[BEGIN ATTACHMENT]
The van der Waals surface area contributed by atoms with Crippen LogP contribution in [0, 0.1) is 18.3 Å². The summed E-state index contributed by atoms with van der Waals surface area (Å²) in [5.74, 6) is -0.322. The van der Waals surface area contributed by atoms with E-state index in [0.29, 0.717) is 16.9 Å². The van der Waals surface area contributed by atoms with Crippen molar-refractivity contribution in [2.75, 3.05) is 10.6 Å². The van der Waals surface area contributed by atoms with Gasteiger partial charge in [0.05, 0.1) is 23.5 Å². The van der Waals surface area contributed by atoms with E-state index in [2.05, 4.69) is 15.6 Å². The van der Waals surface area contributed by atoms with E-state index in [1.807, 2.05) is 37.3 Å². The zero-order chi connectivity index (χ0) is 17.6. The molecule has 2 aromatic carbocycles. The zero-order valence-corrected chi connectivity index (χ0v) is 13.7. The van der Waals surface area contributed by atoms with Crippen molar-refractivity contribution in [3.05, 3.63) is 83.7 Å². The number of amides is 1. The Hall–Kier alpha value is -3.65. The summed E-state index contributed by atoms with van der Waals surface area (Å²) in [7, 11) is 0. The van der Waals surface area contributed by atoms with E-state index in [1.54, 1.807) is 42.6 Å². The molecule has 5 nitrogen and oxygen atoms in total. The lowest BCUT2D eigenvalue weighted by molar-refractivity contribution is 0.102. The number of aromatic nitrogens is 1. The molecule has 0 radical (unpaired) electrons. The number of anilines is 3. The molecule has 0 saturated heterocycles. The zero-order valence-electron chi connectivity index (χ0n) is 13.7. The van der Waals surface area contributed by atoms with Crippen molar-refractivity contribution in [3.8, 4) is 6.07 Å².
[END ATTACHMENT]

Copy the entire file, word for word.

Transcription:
The van der Waals surface area contributed by atoms with Crippen LogP contribution in [0, 0.1) is 18.3 Å². The summed E-state index contributed by atoms with van der Waals surface area (Å²) in [5.74, 6) is -0.322. The van der Waals surface area contributed by atoms with E-state index in [0.29, 0.717) is 16.9 Å². The van der Waals surface area contributed by atoms with Crippen molar-refractivity contribution in [2.75, 3.05) is 10.6 Å². The van der Waals surface area contributed by atoms with Gasteiger partial charge in [0.05, 0.1) is 23.5 Å². The van der Waals surface area contributed by atoms with E-state index in [2.05, 4.69) is 15.6 Å². The van der Waals surface area contributed by atoms with E-state index in [1.807, 2.05) is 37.3 Å². The zero-order chi connectivity index (χ0) is 17.6. The molecule has 2 aromatic carbocycles. The zero-order valence-corrected chi connectivity index (χ0v) is 13.7. The van der Waals surface area contributed by atoms with Crippen molar-refractivity contribution in [3.05, 3.63) is 83.7 Å². The number of amides is 1. The Hall–Kier alpha value is -3.65. The summed E-state index contributed by atoms with van der Waals surface area (Å²) in [7, 11) is 0. The van der Waals surface area contributed by atoms with E-state index in [1.54, 1.807) is 42.6 Å². The molecule has 5 nitrogen and oxygen atoms in total. The lowest BCUT2D eigenvalue weighted by molar-refractivity contribution is 0.102. The number of aromatic nitrogens is 1. The molecule has 0 radical (unpaired) electrons. The number of anilines is 3. The molecule has 0 saturated heterocycles. The zero-order valence-electron chi connectivity index (χ0n) is 13.7. The van der Waals surface area contributed by atoms with Crippen molar-refractivity contribution in [3.8, 4) is 6.07 Å².